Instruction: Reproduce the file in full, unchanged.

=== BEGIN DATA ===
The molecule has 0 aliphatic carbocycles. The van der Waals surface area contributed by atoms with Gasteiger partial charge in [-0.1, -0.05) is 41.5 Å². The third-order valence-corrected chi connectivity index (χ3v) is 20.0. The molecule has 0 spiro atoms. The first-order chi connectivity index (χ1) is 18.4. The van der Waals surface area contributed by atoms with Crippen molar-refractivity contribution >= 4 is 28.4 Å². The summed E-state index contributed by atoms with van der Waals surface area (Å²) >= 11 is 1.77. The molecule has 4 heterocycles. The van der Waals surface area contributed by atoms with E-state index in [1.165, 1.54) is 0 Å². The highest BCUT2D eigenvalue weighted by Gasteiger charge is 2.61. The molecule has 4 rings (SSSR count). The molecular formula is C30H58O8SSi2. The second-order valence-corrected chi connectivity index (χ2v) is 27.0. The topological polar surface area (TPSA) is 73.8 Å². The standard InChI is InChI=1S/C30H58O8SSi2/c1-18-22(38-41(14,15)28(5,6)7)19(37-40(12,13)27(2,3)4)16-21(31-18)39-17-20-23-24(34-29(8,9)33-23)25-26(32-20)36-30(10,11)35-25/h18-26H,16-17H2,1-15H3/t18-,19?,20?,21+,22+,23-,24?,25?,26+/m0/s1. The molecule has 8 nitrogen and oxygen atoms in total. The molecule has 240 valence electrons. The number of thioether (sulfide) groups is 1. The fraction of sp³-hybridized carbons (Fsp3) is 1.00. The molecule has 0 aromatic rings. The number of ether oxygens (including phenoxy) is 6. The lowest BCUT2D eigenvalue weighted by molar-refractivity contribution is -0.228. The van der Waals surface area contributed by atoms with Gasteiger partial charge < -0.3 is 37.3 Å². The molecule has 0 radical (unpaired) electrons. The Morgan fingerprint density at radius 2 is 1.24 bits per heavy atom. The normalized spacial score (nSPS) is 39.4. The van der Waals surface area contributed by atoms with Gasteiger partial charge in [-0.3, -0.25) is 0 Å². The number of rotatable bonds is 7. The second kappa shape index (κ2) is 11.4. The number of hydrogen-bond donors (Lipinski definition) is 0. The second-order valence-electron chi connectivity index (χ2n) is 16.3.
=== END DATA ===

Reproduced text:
The molecule has 0 aliphatic carbocycles. The van der Waals surface area contributed by atoms with Gasteiger partial charge in [-0.1, -0.05) is 41.5 Å². The third-order valence-corrected chi connectivity index (χ3v) is 20.0. The molecule has 0 spiro atoms. The first-order chi connectivity index (χ1) is 18.4. The van der Waals surface area contributed by atoms with Crippen molar-refractivity contribution >= 4 is 28.4 Å². The summed E-state index contributed by atoms with van der Waals surface area (Å²) >= 11 is 1.77. The molecule has 4 heterocycles. The van der Waals surface area contributed by atoms with E-state index in [1.165, 1.54) is 0 Å². The highest BCUT2D eigenvalue weighted by Gasteiger charge is 2.61. The molecule has 4 rings (SSSR count). The molecular formula is C30H58O8SSi2. The second-order valence-corrected chi connectivity index (χ2v) is 27.0. The topological polar surface area (TPSA) is 73.8 Å². The standard InChI is InChI=1S/C30H58O8SSi2/c1-18-22(38-41(14,15)28(5,6)7)19(37-40(12,13)27(2,3)4)16-21(31-18)39-17-20-23-24(34-29(8,9)33-23)25-26(32-20)36-30(10,11)35-25/h18-26H,16-17H2,1-15H3/t18-,19?,20?,21+,22+,23-,24?,25?,26+/m0/s1. The molecule has 8 nitrogen and oxygen atoms in total. The molecule has 240 valence electrons. The number of thioether (sulfide) groups is 1. The fraction of sp³-hybridized carbons (Fsp3) is 1.00. The molecule has 0 aromatic rings. The number of ether oxygens (including phenoxy) is 6. The lowest BCUT2D eigenvalue weighted by molar-refractivity contribution is -0.228. The van der Waals surface area contributed by atoms with Gasteiger partial charge < -0.3 is 37.3 Å². The molecule has 0 radical (unpaired) electrons. The Morgan fingerprint density at radius 2 is 1.24 bits per heavy atom. The normalized spacial score (nSPS) is 39.4. The van der Waals surface area contributed by atoms with Gasteiger partial charge in [-0.3, -0.25) is 0 Å². The number of rotatable bonds is 7. The second kappa shape index (κ2) is 11.4. The number of hydrogen-bond donors (Lipinski definition) is 0. The second-order valence-electron chi connectivity index (χ2n) is 16.3.